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A computer scientist’s quest to complete a critical genomics puzzle

After a lifelong obsession to complete things, Adam Phillippy has helped finally complete a human genome sequence. The researcher talks about his life path to genomics, his relationship with perfection and his next big thing.

Adam Phillippy admits that he hasn’t taken a biology class since his freshman year of high school. During our interview, he appears over the video call laughing and sitting comfortably at home in a hoodie. Phillippy and his younger daughter Hannah recently became internet famous when her review of his Ph.D. thesis went viral. While she was surprised it took him “four whole years to write,” she declared herself “amazed” by his work.

She is not the only one.

“He had an unusual background, and he didn’t look like the typical candidate,” says Daniel Kastner, M.D., Ph.D., former scientific director of the National Human Genome Research Institute (NHGRI), who helped recruit Phillippy to the institute in 2015.

“He’s been incredibly productive and imaginative in the things he’s done and created. We’re extraordinarily lucky to have him on our faculty.”

Phillippy, along with other computational scientists and biologists, is piecing together one of the most complex puzzles in genomics: the first truly complete human genome sequence.

He chats amicably about his team’s new findings and innovations that are actively changing the face of genomics research. Phillippy, a senior investigator and self-described perfectionist in the NHGRI Intramural Research Program, is still early in his career, but his accomplishments have already changed the way genomic scientists across the world approach genome sequencing.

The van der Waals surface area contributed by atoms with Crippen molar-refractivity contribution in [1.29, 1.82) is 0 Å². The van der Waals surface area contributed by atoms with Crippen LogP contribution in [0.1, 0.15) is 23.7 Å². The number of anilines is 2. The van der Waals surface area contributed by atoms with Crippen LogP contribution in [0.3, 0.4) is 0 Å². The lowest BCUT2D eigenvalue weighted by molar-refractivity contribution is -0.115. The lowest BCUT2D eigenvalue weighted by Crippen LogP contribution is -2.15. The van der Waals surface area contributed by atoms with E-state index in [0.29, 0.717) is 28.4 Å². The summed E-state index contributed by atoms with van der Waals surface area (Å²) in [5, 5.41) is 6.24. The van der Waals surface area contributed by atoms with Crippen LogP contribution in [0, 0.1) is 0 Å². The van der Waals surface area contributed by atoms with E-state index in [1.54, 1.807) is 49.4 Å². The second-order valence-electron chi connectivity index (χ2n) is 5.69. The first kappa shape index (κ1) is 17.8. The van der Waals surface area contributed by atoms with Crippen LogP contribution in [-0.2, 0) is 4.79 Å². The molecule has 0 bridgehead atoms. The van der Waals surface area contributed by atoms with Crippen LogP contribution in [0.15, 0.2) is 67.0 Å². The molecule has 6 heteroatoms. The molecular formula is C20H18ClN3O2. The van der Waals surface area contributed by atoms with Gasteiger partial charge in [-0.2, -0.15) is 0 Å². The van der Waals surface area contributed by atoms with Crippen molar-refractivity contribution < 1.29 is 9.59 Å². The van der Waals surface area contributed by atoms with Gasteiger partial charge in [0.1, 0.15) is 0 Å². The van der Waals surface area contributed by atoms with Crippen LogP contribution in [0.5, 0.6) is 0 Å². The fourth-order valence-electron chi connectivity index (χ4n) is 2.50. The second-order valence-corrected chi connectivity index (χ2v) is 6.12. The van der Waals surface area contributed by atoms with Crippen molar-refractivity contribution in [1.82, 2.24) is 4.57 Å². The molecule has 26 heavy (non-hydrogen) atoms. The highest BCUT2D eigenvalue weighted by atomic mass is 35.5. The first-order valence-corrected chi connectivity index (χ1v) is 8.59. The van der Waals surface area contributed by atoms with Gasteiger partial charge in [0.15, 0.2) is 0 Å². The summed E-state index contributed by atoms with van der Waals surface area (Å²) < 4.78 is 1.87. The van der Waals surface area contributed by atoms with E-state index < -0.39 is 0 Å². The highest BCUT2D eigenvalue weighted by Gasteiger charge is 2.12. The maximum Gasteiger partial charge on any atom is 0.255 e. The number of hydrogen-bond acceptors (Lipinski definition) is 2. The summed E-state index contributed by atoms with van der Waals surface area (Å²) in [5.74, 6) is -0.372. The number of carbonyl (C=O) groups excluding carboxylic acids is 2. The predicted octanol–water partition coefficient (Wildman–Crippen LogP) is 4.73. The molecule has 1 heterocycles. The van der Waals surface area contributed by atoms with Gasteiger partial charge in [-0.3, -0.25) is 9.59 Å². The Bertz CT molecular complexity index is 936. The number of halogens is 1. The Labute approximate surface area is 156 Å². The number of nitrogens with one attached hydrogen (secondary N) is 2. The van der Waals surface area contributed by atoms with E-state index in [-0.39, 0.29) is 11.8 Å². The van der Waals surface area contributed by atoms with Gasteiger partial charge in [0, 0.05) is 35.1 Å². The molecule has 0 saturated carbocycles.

Relying on his early training as a computer scientist, Phillippy’s work focuses on building and using computer software that parses and reassembles the pieces of DNA sequence that represent the human genome, our biological instruction manual. This work requires remarkably close attention to detail.

“Ever since I was a little toddler, I've been obsessed with completion,” Phillippy says, laughing. “My mom tells me that as a child, I used to cry when my cookies were broken because I needed the cookie to be whole.”

A sweet start

Phillippy comes from a long line of chocolatiers, who were equally invested in confectionary completion.

Hailing from Hershey, Pennsylvania, Phillippy’s paternal grandfather was an engineer at the Hershey factory, where he and his brothers worked on the Hershey kiss-wrapping machine, among other things. (You can find a feature in the Hershey Museum dedicated to the Phillippy brothers and their contributions.)

Phillippy’s maternal grandfather was a chemist at the factory. Examining and working on nitty-gritty details seemed like the Phillippy family’s specialty.